The Government can pass the detention order in PITNDPS, COPEFOSA etc on the basis of the secret information received and with the recorded reasons. But the detenu will have the opportunity to quash the said order. The grounds on which the order has been quashed are as follows:
There can be no addition to the grounds of detention:
In State of Bombay vs. Athmaram Sridhar Vaidya, AIR 1951 SC 157
The basis of detention being the main ground from which the Government was satisfied that it was necessary to pass the order of detention, there can be no addition to those grounds because such additional grounds will be the grounds which were not elements to bring about the satisfaction of the Government. If at all there were such grounds there has been a breach of the provision of the first part of Article 22(5) as those grounds were not conveyed to the detained person "as soon as may be". It is thus clear that if by supplementary grounds it is meant additional grounds, the furnishing of any such additional grounds, the furnishing of any such additional grounds at a later stage will amount to an infringement of the Constitutional rights.
After service of the grounds there can be no addition:
In Khudiram Das vs. State of West Bengal, AIR 1975 SC 550
One thing is clear from the wording of this clause and that is that after the grounds are once conveyed to the detenu there can be no addition to the grounds. The grounds being the heads, from which the Government was satisfied that it was necessary to pass the order of detention, there can be no addition to those grounds because such additional grounds will be either the grounds which were not elements to bring about he satisfaction of the Government or if they were such grounds there has been a breach of the provision of the first part of Art. 22(5) as those grounds for the order of detention were not conveyed to the detained person “as soon as may be.
Documents sent to the detenu in a casual manner:
In State of Tamil Nadu vs. Senthil Kumar, 1999(1) Crimes 46 SC
The detention order was passed on 16.6.1997 and served on 23.6.1997. Advisory Board met on 8.7.1997.
(i) Anticipatory bail application of co-accused, filed on 27.6.1997.
(ii) counter affidavit dated 30.6.1997 filed in the High Court by co-accused.
(iii) application filed by the detenu before C.M.M., as further developments were given to the detenu and the State Government, before confirmation of detention order, on the opinion of Advisory Board, were not placed before the Advisory Board.
Held: The documents in question given to the detenu are not supplemental or additional grounds but additional material in support of the grounds already conveyed to the detenu. The documents were sent to the detenu in a casual manner without a covering letter and without being told for what purpose they were sent to him and without mentioning that they would be placed before the Advisory Board as well as to the Government in connection with the confirmation of the order of detention. Consequently, he was deprived of his right to make an effective representation to the Government.
Appeal against the order of Madres High Court quashing the detention order dismissed.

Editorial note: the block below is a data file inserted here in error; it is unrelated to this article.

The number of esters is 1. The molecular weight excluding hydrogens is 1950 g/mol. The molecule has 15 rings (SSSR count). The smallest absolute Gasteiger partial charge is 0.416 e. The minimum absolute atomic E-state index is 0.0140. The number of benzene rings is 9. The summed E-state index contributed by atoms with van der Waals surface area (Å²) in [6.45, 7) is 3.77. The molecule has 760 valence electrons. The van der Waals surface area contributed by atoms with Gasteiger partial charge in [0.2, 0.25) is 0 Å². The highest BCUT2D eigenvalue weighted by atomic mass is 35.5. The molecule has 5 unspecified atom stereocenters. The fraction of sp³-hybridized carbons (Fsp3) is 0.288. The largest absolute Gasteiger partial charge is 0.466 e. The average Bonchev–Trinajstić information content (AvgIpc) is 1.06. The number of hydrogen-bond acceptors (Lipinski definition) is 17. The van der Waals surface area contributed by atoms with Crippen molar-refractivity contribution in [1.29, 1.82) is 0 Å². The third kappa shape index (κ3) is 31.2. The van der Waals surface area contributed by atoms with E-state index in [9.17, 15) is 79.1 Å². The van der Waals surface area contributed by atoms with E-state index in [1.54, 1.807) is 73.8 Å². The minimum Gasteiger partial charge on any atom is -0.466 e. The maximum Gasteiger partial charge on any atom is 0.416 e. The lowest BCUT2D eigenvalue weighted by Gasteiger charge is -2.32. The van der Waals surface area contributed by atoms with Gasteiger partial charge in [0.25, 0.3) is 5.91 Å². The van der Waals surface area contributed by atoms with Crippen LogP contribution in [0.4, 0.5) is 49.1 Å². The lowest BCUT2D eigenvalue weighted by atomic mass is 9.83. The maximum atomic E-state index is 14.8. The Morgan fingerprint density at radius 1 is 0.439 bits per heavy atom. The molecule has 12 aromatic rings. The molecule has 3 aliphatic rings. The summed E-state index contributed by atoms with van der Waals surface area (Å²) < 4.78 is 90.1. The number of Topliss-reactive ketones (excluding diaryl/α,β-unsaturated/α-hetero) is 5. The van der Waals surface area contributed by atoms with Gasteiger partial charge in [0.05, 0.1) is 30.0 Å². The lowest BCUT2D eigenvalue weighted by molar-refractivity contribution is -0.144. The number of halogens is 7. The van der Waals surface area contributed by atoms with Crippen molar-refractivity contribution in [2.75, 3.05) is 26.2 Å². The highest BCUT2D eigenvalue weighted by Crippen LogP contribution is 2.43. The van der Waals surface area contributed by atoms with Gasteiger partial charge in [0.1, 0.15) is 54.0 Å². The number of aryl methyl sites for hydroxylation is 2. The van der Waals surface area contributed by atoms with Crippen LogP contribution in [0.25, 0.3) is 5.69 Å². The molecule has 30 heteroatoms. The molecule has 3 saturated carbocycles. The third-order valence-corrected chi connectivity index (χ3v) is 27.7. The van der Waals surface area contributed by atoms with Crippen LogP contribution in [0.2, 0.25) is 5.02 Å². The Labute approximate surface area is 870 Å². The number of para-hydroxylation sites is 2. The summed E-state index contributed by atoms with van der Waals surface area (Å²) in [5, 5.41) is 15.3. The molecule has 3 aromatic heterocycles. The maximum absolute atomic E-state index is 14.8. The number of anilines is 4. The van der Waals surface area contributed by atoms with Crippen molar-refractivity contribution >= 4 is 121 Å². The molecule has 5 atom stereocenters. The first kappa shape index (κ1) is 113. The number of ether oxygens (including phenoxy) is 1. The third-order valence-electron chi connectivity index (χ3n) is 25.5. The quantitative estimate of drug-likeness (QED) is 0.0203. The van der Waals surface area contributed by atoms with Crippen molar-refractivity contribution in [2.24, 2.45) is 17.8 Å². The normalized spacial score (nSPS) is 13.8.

Detenu to be informed about the date of hearing in the language known to him:
In Qasim Ali vs. U.O.l., 1996(1) Crimes 291 Delhi (DB)
The petitioner was informed in English that he was to be produced before the Advisory Board and his thumb impression was obtained in token of having received the notice where there was no mention that the important things mentioned therein were explained to the detenu in a language known to him.
Held: "Considering practical aspect of the matter, it would be noticed that even if the detenu was informed that he was to be brought before the Advisory Board on a particular date, unless he was informed in his own language the various aspects contained in the above extract, the detenu would not be able to avail of those rights. The notice above referred contained an intimation that the department’s representative will be present at the time of hearing by the Advisory Board. Once such facility is given to the department, the detenu will be entitled to have a counsel before the Board. This is clear from Article 22(1) read with decision of Supreme Court in A.K. Roy V. U.O.I. This right is based on Article 14 of the Constitution unless there is material on record placed by the respondents that the contents of the notice in English language have been translated in a language known to the detenu and explained to him, it will be difficult to hold that the detenu was made aware of his rights and he did not avail of the same in the language known to him and understood to him. Therefore, on the facts of the present case we do not find that the detenu had proper opportunity to engage counsel as he was not informed of his right in a language known to him."
Detention order was quashed.
Detenu to be given sufficient time to present his case:
In Muniappan vs. District Magistrate, 1999 Crl.L.J. 723 Madras (DB)
It is important for laws and the authorities that they not only be just, but also appear to be just, on a perusal of the materials on record, it is seen that the detenu had been informed about the Advisory Board meeting at a very late stage i.e. a day before the date of meeting without giving sufficient time to make effective representation. It is also seen in the facts of the given case that the detenu was not given reasonable opportunity to put forth an effective and reasonable representation before the Advisory Board. Order quashed.
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